E-MTB: the end of the world as we know it, and I feel fine
It seems pretty much decided. The future of mountain biking is electric. From shifters to derailleurs, from seat posts to suspension controls, and last but not least, the assisted pedalling. The ebikes.
There is a long list of technical improvements that made mountain biking easier, safer, and more fun. (And also more expensive…) From cantilever brakes we moved to V brakes, which turned obsolete when disk brakes entered our world. We added 3 inches to the diameter of our wheels and everything rolled easier, faster, smoother. (Some of us went back 1.5 inches, in search of an eluding sizing holy grail, with no evident success). We started building frames with steel, moved to aluminium, discovered carbon, and we now enjoy a wide selection and combination of materials. 3D printed frames are around the corner. Front suspensions, coil or air-based shocks, lock-outs, automatic suspension adjustments, seat droppers, wider rims, wider tyres, tubeless, inserts, etc, etc, etc.
Adding a motor to a mountain bike for assisted pedalling is just another stage in this long chain of transformations, in this continuous search for the “faster, easier, longer, better”. You’ll open new frontiers to your mountain biking experiences by climbing trails you didn’t think possible, by squeezing more runs in the same limited amount of time, or reaching remote areas that were simply out of range with traditional bicycles.
Or is it? Am I too backward-thinking if I consider ebikes to be more than just another phase in the technical transformation of mountain biking? Something that moves our hobby away from the world of cycling, reaching towards the realm of motor-sports?
There is no dispute that ebikes are offering incredible opportunities to injured or disabled people, and to older people. Imagine being able to get your dad out for a trail session, or having a longer bike ride with your entire family (cat not included), using ebikes as field levellers. But it is equally obvious that ebikes offer easy access to the (mountain) trails for people that, otherwise, were not interested in anything mountain, and thus adding to the existing problems (overcrowding, littering, etc.), or creating new ones. And, as they come fast and in big numbers, there is a palpable air of unsettlement in the established community of mountaineers.
The mountains are a public domain, and should remain so. A fresh (e)mountain biker coming from the big city has the same right of passage (and enjoyment) on the high trails as an old hiker that lives in the area for as long as he remembers. As long as the trail etiquette is observed (safety first, minding the fellow mountaineer, minimum human impact, no littering, etc.), people should get along fine, and new problems arising on the premises should be swiftly solved.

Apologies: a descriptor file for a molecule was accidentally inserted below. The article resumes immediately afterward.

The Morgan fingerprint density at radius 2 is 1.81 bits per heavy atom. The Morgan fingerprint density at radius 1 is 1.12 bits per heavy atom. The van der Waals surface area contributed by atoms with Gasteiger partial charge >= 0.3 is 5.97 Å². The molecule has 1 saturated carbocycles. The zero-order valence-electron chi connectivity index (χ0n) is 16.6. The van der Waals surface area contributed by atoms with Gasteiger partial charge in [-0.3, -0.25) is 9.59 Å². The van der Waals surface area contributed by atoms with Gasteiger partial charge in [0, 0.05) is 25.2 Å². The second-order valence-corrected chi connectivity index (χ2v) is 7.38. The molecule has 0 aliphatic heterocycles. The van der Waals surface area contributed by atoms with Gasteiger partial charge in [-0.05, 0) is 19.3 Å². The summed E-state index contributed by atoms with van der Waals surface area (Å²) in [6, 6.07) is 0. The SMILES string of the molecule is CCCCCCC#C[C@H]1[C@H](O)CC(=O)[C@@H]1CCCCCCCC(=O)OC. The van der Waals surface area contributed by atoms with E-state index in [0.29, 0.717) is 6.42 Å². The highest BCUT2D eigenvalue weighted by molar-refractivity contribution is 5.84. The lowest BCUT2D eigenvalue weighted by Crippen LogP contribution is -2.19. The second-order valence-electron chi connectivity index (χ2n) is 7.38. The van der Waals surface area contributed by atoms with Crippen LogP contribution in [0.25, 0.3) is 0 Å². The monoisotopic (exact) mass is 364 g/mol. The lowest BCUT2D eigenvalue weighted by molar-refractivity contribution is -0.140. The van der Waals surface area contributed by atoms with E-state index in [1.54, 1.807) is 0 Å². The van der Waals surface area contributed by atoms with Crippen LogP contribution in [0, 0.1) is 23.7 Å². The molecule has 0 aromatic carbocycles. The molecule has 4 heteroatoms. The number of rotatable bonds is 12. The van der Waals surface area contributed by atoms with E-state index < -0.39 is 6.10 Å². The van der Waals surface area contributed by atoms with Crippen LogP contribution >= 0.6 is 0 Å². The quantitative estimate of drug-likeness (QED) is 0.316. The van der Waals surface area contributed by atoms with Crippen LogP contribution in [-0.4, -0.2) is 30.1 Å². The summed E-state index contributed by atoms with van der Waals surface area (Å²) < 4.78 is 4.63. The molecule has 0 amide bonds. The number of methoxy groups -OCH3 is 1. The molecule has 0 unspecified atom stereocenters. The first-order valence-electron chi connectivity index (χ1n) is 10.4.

All that being said, while observing the ever changing reality in front of our very eyes, I stick with old. Could be that I am just getting old, but I prefer things to go a little slower. I do my own pedalling, happy to be able – at least for the time being – to get up there without extra assistance. Do I need to push the bike, now and then? Or carry it, here and there? Fine. Will this mean just one ride? I can live with that. A slower paced ride will give me more time to enjoy the surroundings. The forest. The pastures. The mountains. The sky. The silence.
There is a unique feeling, a sense of true accomplishment when you get up there – a mere steep hill, a tricky technical climb, or a mighty peak – by solely using your own generated power. It is true for hiking, for mountaineering, for ski touring, and also for (our kind of) mountain biking. And sure, it is not for everyone. I dare say it is for people who like the mountains because, among other things, they are difficult to access. Getting rid of this difficulty (by using an ebike, but also by getting any kind of assisted uplift) is not in any way condemnable, but it definitely – and significantly – changes the whole experience.
So, at least for the time being – or as long as our legs and lungs will allow – we stay with the old. No ebike tours. Will this mean shorter distances? In theory, yes. In practice, not really, as our tours are still covering longer distances than ebikers in our neck of the woods are going for. Will this mean longer, harder hours out and about? Sure, but that’s exactly what we are after, great times up in the mountains.
Yes, in some ways it is less. But in the ways that matters for us, it is more. Looking forward to share all that with you.